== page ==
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Christendom Karlheinz Deschner Kriminalgeschichte des Christentums (books)

Kriminalgeschichte, 42

Below, abridged translation from the first
volume of Karlheinz Deschner’s Kriminalgeschichte
des Christentums
(Criminal History of Christianity)

Solidus of Valentinian I

Rivers of blood under the Catholic Valentinian I
The Catholic Valentinian I (364-375), who resided frequently in Milan and Trier, born in 321 in Cibalae, an important military post in Pannonia, was blond and blue-eyed, diligent, daring and cunning. Officer of the personal guard of Julian, and of forty-three years of age at the time of accessing the throne, he cared little about the dogmas or the disputes of the clergy. But he restored the privileges of the clergy created by Constantine and forbade Christians to be condemned to fight as gladiators. As a puritan Catholic he was, he sanctioned adultery with the death penalty and he himself was a faithful husband (at least with his second wife, Justina, younger than the first).
In a law of November of 364, the emperor provided that judges and officials who had intentionally harmed Christians would be sentenced to death or confiscation of property. In contrast, both Valentinian and Valens were tolerant of the Jews and granted privileges to their theologians. In this way, Valentinian tolerated almost all the sects, and above all showed a surprising indulgence to Auxentius, the Arian bishop of Milan, although on the other hand he was the first Christian emperor to persecute the Manichaeans, arranging against them, in 372, the exile and confiscation of their places of worship; in 373 he made a bloodbath among the Donatists, who had rebelled…
Then the magister militum Theodosius, an Hispanic Catholic and father of the future emperor, was launched against [usurper] Firmus; twice he offered peace through several bishops, and many others broke his promise. The rebellious troops were put to the sword after surrendering, and they could consider themselves lucky those who were saved with only both hands cut. To those thus deceived they had no choice but to fight with the vigour of despair, from which resulted a terrible war, of an unusual cruelty, which ravaged all of North Africa. General Theodosius not only burned alive, or at least mutilated the soldiers who deserted, tired of fighting, but also practiced the tactic of scorched earth over vast territories and exterminated the Mauritanian tribes until he made hundreds of thousands of victims. Once the rebellion was crushed, the pope forbade the celebration of the Donatist cults.
Valentinian, in his capacity as a ‘convinced Christian’ (as Bigelmair, and even Joannou describe him), did not back down from the judicial crime against wizards, fortune-tellers and ‘sex offenders’. His motto: severity and not clemency is the mother of justice. His judges were instructed to proceed harshly, and the benignity of some provisions was more than compensated for by the lack of scruples of many of them. ‘The most elementary principles of justice were mocked by death sentences without proof, or founded on confessions taken away by torture’ (Nagí).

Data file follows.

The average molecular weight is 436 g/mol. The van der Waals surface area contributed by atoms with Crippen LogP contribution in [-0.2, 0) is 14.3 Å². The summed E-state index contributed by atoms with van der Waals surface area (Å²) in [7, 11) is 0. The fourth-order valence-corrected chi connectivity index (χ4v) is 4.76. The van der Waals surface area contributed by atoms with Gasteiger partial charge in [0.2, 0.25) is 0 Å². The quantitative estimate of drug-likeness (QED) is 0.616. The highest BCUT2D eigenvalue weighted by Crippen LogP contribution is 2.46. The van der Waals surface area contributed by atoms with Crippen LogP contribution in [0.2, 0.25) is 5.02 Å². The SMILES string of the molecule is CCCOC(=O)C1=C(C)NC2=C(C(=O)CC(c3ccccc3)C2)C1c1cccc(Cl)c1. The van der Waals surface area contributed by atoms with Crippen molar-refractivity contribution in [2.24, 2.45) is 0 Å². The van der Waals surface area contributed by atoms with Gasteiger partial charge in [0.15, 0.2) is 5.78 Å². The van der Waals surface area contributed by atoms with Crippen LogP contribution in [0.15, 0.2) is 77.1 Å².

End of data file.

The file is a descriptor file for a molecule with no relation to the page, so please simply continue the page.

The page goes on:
The emperor, the son of peasants, hated the old Roman nobility and had his houses searched for magic recipe books and love filters. Men and women of the best families were banished or executed, and their property confiscated. In his fits of rage, Valentinian ordered executions without blinking; minor faults were punished with the bonfire or the decapitation, the major ones with the death by torture. A page who during a hunting party had released the dogs too soon was whipped to death, and it was not an exceptional case. He never exercised his right of pardon.
The delinquents were sometimes thrown to two she-bears that the sovereign had in cages next to his bedroom. In recent times, Reinhold Weijenborg has tried to refute this anecdote referred to by Amianus by saying that ‘it cannot be true in its literal sense’. So a second reading has been invented, according to which those two cages would be the rooms of the empresses, Marina Severa and Justina.
Theodosius was a ‘great terror of the Saxons’ during the years 368 and 369. He pacified Britannia until the old wall of Adriano following imperial instructions. Theodosius also made frequent raids on the other side of the Rhine. He twice fought against the Alamanni, although during the second campaign they inflicted heavy losses, until their King Vithicab (whose father, Vadomar, had served the Romans in Julian’s time) was killed by some assassins sent by Valentinian. Theodosius also ravaged with the fire and the sword the territories of Franks and Quadics. In 370, he obtained from the Saxons a withdrawal by treaty, to then attack them with treachery and exterminate them.
Emperor Valentinian, who considered himself a peaceful person (a frequent error of perspective among his class and condition), died of a fit of rage. He was parleying with poor Quadics whose king Gabinus, Marcellianus had invited in 374 in his dux Valeriae to assassinate him with a stab in the back during a banquet (see the murder of the king of the Alamanni, which we have just recounted), when having mounted in anger his face became congested, purple, and fell as if struck by lightning. Valentinian had a vomit of blood and died immediately, on November 17 of the year 375, in the border city of Brigetio, being buried in Constantinople.